Focus: The Manufacturing Backlash: No factories in my backyard

By Chicago 9 Min Read

MARSHALL, Michigan, July 10 (Reuters) – Fred Chapman has a message for Ford Motor Co (FN), which is planning to build a vast factory on the outskirts of this city to produce batteries for electric cars and which promises to employ 2,500 people .

“We don’t need jobs,” he says.

This is startling insight from Chapman, a 62-year-old toolmaker who has spent his entire career in manufacturing and has seen factory after factory close in the region over the decades, including one at Marshall who made auto parts where Chapman worked for nearly a decade. He now he commutes to a factory job in a nearby town.

One of the most enduring ideas in the industrial heartland of the United States is that a manufacturing renaissance is needed to finally shake up the region’s “Rust Belt” image. And there are some signs that may be starting to show.

US factory construction spending has more than doubled in the past year, to an annual rate of nearly $200 billion in May, according to the Census Bureau.

President Joe Biden has made a factory revival a focus of “Bidenomics,” and his administration has pushed through laws like the Inflation Reduction Act and the CHIPS Act that have injected both direct funding and tax incentives into manufacturing construction.

Manufacturing now accounts for nearly 13 million US jobs, the most since 2008. But that belies the fact that factory work is increasingly a niche slice of the US job market, accounting for just over 8 .3% of jobs in June, the lowest share ever.

Many of the new factories that are springing up are huge, involving multi-billion dollar investments and creating thousands of jobs. Developers call these “megasites” and there is a surge in their construction in the United States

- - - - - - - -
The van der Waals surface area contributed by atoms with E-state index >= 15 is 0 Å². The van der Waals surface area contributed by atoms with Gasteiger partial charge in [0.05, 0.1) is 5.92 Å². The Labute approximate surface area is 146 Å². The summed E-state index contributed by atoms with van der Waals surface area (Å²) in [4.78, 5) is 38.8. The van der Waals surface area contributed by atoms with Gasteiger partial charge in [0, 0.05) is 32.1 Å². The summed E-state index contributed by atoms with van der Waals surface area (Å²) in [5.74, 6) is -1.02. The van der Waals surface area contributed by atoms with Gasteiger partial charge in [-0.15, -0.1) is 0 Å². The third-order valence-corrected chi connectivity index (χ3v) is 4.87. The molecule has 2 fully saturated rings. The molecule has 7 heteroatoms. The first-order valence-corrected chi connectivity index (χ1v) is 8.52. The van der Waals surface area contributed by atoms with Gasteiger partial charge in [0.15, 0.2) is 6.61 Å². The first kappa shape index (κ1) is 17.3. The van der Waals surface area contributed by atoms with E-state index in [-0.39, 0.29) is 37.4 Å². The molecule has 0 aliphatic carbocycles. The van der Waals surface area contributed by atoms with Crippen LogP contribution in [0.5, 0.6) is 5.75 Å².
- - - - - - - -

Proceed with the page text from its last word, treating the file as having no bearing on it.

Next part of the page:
Ford officials have met resistance to his plans, however, in the latest iteration of a phenomenon known as NIMBY, which stands for “Not In My Back Yard.”

“It’s a trend that we’re seeing across the country,” said Gabby Bruno, director of economic development at Ford, “and it’s really escalated recently due to a number of these megasites finally being developed, especially in the clean energy space.”

Not everyone wants gigantic projects, even in places that would seem ripe for an industrial renaissance. Soon after Ford’s plan was announced in February, concerned residents blocked city meetings, demanding more details about what was to come. Signs have sprung up on the roadsides pleading: “Stop the Megasite.”

“This whole thing would have been different if they had brought the community into the discussion,” said Glenn Kowalske, a retired engineer and one of the local leaders of the group fighting the project.

Opponents say the project is being rushed through final approvals and could cause environmental damage. It was built on former farm fields and woodland beside a winding river just outside the city. Some fear that new battery construction technology could cause accidents, which could allow lithium to leach into groundwater.

“I’m an engineer,” Kowalske said, “I know what lithium is. It’s a very volatile element.”

Ford’s Bruno said the automaker’s plant design includes plans for safety features such as double-walled tanks, dedicated piping to collect industrial wastewater and special fencing to prevent soil runoff into the nearby Kalamazoo River.

Critics also object to the involvement of a Chinese company in the project: Contemporary Amperex Technology Co Ltd (300750.SZ). Ford has a license to use CATL technology at the plant along with services provided by the Chinese battery giant.

Bruno countered that CATL’s involvement is “limited” and the plant is 100% Ford-owned.